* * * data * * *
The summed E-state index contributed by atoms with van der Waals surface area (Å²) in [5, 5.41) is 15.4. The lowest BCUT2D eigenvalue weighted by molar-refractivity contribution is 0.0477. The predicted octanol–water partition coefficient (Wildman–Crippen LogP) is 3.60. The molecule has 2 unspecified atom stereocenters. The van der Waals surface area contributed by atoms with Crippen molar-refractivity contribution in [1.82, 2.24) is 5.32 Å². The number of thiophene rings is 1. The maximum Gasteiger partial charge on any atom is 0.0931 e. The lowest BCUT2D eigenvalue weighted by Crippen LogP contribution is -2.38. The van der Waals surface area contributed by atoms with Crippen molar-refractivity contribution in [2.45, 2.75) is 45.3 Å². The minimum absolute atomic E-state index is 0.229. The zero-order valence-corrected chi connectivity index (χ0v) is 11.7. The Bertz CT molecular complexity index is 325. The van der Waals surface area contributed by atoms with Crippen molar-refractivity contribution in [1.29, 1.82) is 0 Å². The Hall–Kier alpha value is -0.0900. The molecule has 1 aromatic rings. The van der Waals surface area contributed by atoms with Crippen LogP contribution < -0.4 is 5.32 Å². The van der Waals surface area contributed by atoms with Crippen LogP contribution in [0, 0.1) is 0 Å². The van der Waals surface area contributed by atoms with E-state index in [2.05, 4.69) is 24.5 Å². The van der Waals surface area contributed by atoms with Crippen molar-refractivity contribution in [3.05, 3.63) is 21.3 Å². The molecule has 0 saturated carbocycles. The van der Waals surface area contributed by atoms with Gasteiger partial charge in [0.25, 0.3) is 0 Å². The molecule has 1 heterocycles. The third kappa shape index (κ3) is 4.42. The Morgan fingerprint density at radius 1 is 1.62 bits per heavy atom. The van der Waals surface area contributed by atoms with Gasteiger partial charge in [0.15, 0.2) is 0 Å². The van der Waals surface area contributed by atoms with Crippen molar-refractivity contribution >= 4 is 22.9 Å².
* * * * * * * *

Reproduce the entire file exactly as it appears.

The summed E-state index contributed by atoms with van der Waals surface area (Å²) in [5, 5.41) is 15.4. The lowest BCUT2D eigenvalue weighted by molar-refractivity contribution is 0.0477. The predicted octanol–water partition coefficient (Wildman–Crippen LogP) is 3.60. The molecule has 2 unspecified atom stereocenters. The van der Waals surface area contributed by atoms with Crippen molar-refractivity contribution in [1.82, 2.24) is 5.32 Å². The number of thiophene rings is 1. The maximum Gasteiger partial charge on any atom is 0.0931 e. The lowest BCUT2D eigenvalue weighted by Crippen LogP contribution is -2.38. The van der Waals surface area contributed by atoms with Crippen molar-refractivity contribution in [2.45, 2.75) is 45.3 Å². The minimum absolute atomic E-state index is 0.229. The zero-order valence-corrected chi connectivity index (χ0v) is 11.7. The Bertz CT molecular complexity index is 325. The van der Waals surface area contributed by atoms with Crippen molar-refractivity contribution in [1.29, 1.82) is 0 Å². The Hall–Kier alpha value is -0.0900. The molecule has 1 aromatic rings. The van der Waals surface area contributed by atoms with Crippen LogP contribution < -0.4 is 5.32 Å². The van der Waals surface area contributed by atoms with Crippen LogP contribution in [0, 0.1) is 0 Å². The van der Waals surface area contributed by atoms with E-state index in [2.05, 4.69) is 24.5 Å². The van der Waals surface area contributed by atoms with Crippen molar-refractivity contribution in [3.05, 3.63) is 21.3 Å². The molecule has 0 saturated carbocycles. The van der Waals surface area contributed by atoms with Gasteiger partial charge in [0.25, 0.3) is 0 Å². The molecule has 1 heterocycles. The third kappa shape index (κ3) is 4.42. The Morgan fingerprint density at radius 1 is 1.62 bits per heavy atom. The van der Waals surface area contributed by atoms with Gasteiger partial charge in [0.15, 0.2) is 0 Å². The van der Waals surface area contributed by atoms with Crippen molar-refractivity contribution >= 4 is 22.9 Å².